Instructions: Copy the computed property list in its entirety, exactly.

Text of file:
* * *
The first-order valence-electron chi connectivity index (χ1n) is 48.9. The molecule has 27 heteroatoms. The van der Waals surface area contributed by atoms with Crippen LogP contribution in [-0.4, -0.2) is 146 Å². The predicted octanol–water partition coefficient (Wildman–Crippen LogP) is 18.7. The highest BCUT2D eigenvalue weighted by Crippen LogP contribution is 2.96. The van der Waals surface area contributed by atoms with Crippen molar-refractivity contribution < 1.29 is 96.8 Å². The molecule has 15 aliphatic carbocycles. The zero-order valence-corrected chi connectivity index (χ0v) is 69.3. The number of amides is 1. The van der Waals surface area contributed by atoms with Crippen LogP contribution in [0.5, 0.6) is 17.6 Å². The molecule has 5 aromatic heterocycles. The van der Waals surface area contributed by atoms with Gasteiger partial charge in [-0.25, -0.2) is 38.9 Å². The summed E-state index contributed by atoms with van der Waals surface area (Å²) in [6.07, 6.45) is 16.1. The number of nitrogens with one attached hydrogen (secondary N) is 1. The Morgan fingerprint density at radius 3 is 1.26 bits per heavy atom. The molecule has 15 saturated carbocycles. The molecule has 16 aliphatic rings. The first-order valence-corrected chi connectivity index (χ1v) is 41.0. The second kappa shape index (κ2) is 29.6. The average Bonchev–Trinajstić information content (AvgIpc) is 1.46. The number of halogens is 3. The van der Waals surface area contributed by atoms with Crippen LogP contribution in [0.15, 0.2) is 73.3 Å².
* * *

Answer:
The first-order valence-electron chi connectivity index (χ1n) is 48.9. The molecule has 27 heteroatoms. The van der Waals surface area contributed by atoms with Crippen LogP contribution in [-0.4, -0.2) is 146 Å². The predicted octanol–water partition coefficient (Wildman–Crippen LogP) is 18.7. The highest BCUT2D eigenvalue weighted by Crippen LogP contribution is 2.96. The van der Waals surface area contributed by atoms with Crippen molar-refractivity contribution < 1.29 is 96.8 Å². The molecule has 15 aliphatic carbocycles. The zero-order valence-corrected chi connectivity index (χ0v) is 69.3. The number of amides is 1. The van der Waals surface area contributed by atoms with Crippen LogP contribution in [0.5, 0.6) is 17.6 Å². The molecule has 5 aromatic heterocycles. The van der Waals surface area contributed by atoms with Gasteiger partial charge in [-0.25, -0.2) is 38.9 Å². The summed E-state index contributed by atoms with van der Waals surface area (Å²) in [6.07, 6.45) is 16.1. The number of nitrogens with one attached hydrogen (secondary N) is 1. The Morgan fingerprint density at radius 3 is 1.26 bits per heavy atom. The molecule has 15 saturated carbocycles. The molecule has 16 aliphatic rings. The first-order valence-corrected chi connectivity index (χ1v) is 41.0. The second kappa shape index (κ2) is 29.6. The average Bonchev–Trinajstić information content (AvgIpc) is 1.46. The number of halogens is 3. The van der Waals surface area contributed by atoms with Crippen LogP contribution in [0.15, 0.2) is 73.3 Å².